To summarize this section: Paul gives us a list of virtues to “Put on.” This means to integrate them into our character and nature. In doing so, we become more Christ-like. We must make an earnest effort to tolerate others and forgive them to maintain the unity among believers because God intends for us to function as a single body of believers. Keeping harmony among believers is an important guiding factor for us as Christians as this brings honor to God the Father. We are representatives of Christ in everything we do. We are to thank God through Christ in we do everything.
A Grateful Heart is a Forgiving Heart.
This study is an easy read of only 4 pages. The Law of Moses in the Old Testament directed people to practice forgiveness. Jesus also told a parable in Matthew 18:23-34, The Parable of the Unforgiving/Unmerciful Servant. Many people misunderstand the lesson of this parable. The error of this cruel servant is not so much that he was unforgiving, or unmerciful, or did personal wrong to someone, it goes much deeper than any of that. His error is in the condition of his heart.
In the parable, the king’s forgiveness of the large debt kept the servant, his family, and all his belongings off the auction block. The servant remained free, retained his family, and kept his stuff plus the forgiven debt no longer existed. He may have felt relieved or lucky, but he was not grateful. Had he been grateful, compassion would have flowed out of his heart to the servant that owed him a debt. His treatment of the other servant only revealed the ungrateful contents of his heart. This explains the reaction of the king in the parable. Jesus gave a warning to those who miss the lesson of the parable.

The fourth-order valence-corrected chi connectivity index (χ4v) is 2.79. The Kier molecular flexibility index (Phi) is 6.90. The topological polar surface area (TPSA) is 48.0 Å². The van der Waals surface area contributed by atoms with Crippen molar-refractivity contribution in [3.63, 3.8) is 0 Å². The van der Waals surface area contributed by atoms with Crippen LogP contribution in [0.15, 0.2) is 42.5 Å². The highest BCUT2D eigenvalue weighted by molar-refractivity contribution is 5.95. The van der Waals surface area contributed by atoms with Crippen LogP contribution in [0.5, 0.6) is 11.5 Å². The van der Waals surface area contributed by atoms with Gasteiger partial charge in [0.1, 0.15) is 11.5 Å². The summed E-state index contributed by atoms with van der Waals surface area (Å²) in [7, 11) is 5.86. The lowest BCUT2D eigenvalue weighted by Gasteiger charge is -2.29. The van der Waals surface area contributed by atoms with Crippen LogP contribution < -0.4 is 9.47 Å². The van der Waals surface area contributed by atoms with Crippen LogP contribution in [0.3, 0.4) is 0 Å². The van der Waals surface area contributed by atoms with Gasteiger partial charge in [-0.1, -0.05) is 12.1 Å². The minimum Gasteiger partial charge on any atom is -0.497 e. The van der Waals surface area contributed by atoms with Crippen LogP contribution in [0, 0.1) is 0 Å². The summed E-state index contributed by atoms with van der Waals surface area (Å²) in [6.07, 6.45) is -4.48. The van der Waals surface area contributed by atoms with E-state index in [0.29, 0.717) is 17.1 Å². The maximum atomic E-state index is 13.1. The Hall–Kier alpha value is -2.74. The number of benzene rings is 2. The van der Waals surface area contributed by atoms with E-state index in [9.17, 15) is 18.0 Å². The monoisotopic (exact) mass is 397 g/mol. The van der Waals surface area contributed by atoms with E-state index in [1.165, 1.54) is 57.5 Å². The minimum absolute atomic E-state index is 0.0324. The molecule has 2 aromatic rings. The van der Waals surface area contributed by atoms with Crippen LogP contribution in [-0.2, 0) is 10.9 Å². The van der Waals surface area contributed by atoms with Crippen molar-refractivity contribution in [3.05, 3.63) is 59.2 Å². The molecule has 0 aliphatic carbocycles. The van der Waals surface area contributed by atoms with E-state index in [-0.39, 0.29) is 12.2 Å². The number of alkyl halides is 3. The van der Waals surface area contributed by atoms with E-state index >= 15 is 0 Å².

The Bible tells us to reconcile every issue we are aware of that someone has against us. Romans 12:18 says, “If possible, so far as it depends on you, be at peace with all men.” This places considerable responsibility on us to maintain good relations with others. It can be difficult at times to reconcile with a person we have trouble with and to forgive them.
To summarize this section: It is one thing to know God forgave your sins. It is another thing to be grateful for it. Christ forgave our sins when we came to Him through the grace of God. No questions, no penalty, and no payment required, just forgiveness of an extremely large debt of sin that one could never pay. If our hearts are grateful for God’s grace and love toward us, surely, we can forgive others of much lesser things than the tally of our own forgiven sins.
It exposes our hearts as ungrateful when we cannot forgive others, just as it revealed the heart of the ungrateful servant. Christ’s strong warning applies to us when we are ungrateful for what God has done for us.
The Art of Contentment
Both Job and Paul serve as examples of people who were content in any circumstance. The articles already covered in this overview of the series prepare us for contentment. Contentment is a learned trait that comes from the experience of trusting God and knowing He is in control of everything. This contentment also enhances the benefits of godliness. (1 Timothy 6:6)
Once we are willing to entrust even our lives to God, our priorities fall into their proper places. The higher priority we give God in our lives the more content we can become. In Philippians 4:6–9 Paul guides us to the peace of God and commands us to turn our worries over to God rather than be anxious about anything. We do this through prayer with thanksgiving in everything we do. Thanksgiving is not something we just tack on to the end of our prayers. It is the expression of our gratitude to God for His salvation as a way of life. If gratitude to God becomes our way of life, the “peace of God … will guard your hearts and your minds in Christ Jesus.”